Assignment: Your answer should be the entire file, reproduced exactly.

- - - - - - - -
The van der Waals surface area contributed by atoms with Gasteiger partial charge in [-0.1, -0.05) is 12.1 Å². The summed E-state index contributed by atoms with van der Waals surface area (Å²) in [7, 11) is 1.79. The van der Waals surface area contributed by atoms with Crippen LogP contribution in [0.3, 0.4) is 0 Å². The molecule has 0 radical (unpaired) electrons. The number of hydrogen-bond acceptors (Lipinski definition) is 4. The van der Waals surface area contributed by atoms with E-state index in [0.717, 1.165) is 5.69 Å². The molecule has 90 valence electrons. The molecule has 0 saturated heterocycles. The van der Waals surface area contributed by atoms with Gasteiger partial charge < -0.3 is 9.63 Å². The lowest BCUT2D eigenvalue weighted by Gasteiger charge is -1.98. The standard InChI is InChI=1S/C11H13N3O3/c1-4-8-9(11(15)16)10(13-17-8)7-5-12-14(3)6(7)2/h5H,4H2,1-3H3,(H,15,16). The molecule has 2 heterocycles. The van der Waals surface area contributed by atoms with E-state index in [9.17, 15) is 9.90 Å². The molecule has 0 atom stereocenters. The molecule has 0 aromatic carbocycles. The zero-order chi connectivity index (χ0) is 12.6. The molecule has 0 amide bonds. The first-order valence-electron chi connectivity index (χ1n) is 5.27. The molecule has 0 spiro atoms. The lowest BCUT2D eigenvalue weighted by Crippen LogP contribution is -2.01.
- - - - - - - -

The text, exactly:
The van der Waals surface area contributed by atoms with Gasteiger partial charge in [-0.1, -0.05) is 12.1 Å². The summed E-state index contributed by atoms with van der Waals surface area (Å²) in [7, 11) is 1.79. The van der Waals surface area contributed by atoms with Crippen LogP contribution in [0.3, 0.4) is 0 Å². The molecule has 0 radical (unpaired) electrons. The number of hydrogen-bond acceptors (Lipinski definition) is 4. The van der Waals surface area contributed by atoms with E-state index in [0.717, 1.165) is 5.69 Å². The molecule has 90 valence electrons. The molecule has 0 saturated heterocycles. The van der Waals surface area contributed by atoms with Gasteiger partial charge < -0.3 is 9.63 Å². The lowest BCUT2D eigenvalue weighted by Gasteiger charge is -1.98. The standard InChI is InChI=1S/C11H13N3O3/c1-4-8-9(11(15)16)10(13-17-8)7-5-12-14(3)6(7)2/h5H,4H2,1-3H3,(H,15,16). The molecule has 2 heterocycles. The van der Waals surface area contributed by atoms with E-state index in [9.17, 15) is 9.90 Å². The molecule has 0 atom stereocenters. The molecule has 0 aromatic carbocycles. The zero-order chi connectivity index (χ0) is 12.6. The molecule has 0 amide bonds. The first-order valence-electron chi connectivity index (χ1n) is 5.27. The molecule has 0 spiro atoms. The lowest BCUT2D eigenvalue weighted by Crippen LogP contribution is -2.01.